Racism is about the human desire for power and survival. This is spiritual because to move beyond that requires a new reference point, a willingness to see what we haven’t seen about who we are so our foundation of safety and wellbeing is not sought for externally but is recognized as coming from within. That new internal reference point that is spiritual is what makes it possible for us to override the conditioning of the ego and make choices that honor the wellbeing of all rather than the survival of one.
To get there we need to see what is invisible to the eye. We need to let go of the learned conditioning by recognizing it. We must allow space to feel the healthy guilt that arises when we shift levels of consciousness. We can start with ourselves and wake up to our ignorance, blindness, cruelty, and lack of care. This is spiritual work.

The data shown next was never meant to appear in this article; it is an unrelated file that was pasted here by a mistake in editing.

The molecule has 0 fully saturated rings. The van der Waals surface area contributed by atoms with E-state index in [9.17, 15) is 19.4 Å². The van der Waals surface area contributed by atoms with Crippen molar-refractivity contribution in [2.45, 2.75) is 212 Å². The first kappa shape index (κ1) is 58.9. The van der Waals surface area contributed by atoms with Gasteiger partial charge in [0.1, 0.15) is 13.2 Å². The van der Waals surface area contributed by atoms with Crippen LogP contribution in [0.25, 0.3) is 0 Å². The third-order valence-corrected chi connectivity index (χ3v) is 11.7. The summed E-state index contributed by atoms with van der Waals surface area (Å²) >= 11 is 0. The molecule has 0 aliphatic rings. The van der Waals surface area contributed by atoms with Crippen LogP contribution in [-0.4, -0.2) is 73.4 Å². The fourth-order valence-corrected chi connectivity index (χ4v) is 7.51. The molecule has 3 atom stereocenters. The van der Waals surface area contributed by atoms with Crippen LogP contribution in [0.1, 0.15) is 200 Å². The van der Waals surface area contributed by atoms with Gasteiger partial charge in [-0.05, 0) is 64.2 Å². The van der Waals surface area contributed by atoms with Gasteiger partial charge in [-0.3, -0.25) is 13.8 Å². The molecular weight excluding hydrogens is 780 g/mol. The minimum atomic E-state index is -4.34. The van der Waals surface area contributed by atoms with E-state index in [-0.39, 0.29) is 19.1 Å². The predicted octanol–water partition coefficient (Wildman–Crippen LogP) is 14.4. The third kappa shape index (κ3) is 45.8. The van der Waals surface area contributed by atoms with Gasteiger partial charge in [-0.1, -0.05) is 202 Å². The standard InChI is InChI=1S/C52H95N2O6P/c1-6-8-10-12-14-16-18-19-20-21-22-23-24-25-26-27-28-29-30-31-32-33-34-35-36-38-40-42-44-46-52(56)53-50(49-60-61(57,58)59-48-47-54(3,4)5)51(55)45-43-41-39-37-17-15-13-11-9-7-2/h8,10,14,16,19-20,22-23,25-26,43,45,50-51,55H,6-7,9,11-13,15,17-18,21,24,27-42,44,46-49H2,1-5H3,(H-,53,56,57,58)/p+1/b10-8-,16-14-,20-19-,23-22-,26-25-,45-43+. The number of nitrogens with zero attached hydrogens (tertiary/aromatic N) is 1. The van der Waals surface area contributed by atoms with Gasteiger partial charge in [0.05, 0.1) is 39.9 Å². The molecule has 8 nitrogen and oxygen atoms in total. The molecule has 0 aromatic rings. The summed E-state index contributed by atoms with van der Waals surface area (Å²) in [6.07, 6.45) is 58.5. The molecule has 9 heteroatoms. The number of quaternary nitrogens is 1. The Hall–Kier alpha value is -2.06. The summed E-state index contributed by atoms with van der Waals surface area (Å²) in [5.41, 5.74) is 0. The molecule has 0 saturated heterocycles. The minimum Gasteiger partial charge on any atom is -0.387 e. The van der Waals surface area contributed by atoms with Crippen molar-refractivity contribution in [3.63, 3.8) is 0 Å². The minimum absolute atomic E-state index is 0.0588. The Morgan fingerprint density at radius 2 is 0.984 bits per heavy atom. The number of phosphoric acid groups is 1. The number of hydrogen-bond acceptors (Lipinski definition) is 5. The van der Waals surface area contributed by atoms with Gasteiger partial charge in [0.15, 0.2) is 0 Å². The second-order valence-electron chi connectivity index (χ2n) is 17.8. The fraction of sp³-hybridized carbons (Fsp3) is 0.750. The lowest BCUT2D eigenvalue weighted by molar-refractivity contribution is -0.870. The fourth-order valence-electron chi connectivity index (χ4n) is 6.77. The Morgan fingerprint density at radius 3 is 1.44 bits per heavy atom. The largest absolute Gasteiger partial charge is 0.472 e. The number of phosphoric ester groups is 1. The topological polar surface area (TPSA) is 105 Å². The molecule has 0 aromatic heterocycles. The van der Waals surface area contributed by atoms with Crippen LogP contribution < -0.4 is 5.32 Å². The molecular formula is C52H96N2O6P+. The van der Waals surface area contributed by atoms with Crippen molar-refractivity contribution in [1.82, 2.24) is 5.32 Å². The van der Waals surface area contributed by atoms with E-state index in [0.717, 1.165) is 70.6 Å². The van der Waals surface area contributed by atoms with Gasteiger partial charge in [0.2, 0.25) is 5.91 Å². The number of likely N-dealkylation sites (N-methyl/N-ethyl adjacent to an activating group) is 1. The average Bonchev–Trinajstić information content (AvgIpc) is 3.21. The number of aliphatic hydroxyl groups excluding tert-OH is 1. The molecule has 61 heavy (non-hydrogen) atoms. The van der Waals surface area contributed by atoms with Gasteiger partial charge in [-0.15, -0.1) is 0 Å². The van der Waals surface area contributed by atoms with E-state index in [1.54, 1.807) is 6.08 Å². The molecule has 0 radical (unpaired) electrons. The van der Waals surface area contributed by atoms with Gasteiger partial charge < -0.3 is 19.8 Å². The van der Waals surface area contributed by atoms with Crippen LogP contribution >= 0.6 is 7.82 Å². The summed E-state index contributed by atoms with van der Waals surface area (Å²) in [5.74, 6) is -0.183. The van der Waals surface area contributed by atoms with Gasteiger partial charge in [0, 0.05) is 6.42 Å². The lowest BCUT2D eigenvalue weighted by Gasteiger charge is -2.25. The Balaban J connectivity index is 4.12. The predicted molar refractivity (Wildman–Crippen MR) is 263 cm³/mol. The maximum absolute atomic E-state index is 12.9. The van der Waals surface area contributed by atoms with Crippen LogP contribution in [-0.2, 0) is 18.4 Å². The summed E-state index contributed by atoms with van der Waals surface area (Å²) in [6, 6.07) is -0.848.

We start by addressing the Eurocentric views of white supremacy within and then we show up as allies without. Solutions are not easy and may not be clear, but the way forward toward reparations and inclusivity will be revealed from a freer mind. But we need to first see the truth of the oppression we are capable of and party to. We need to be conscious of how we participate in the continuance injustice so we can see how to stop it. There is no perfection in this. There is simply moving forward and learning and growing.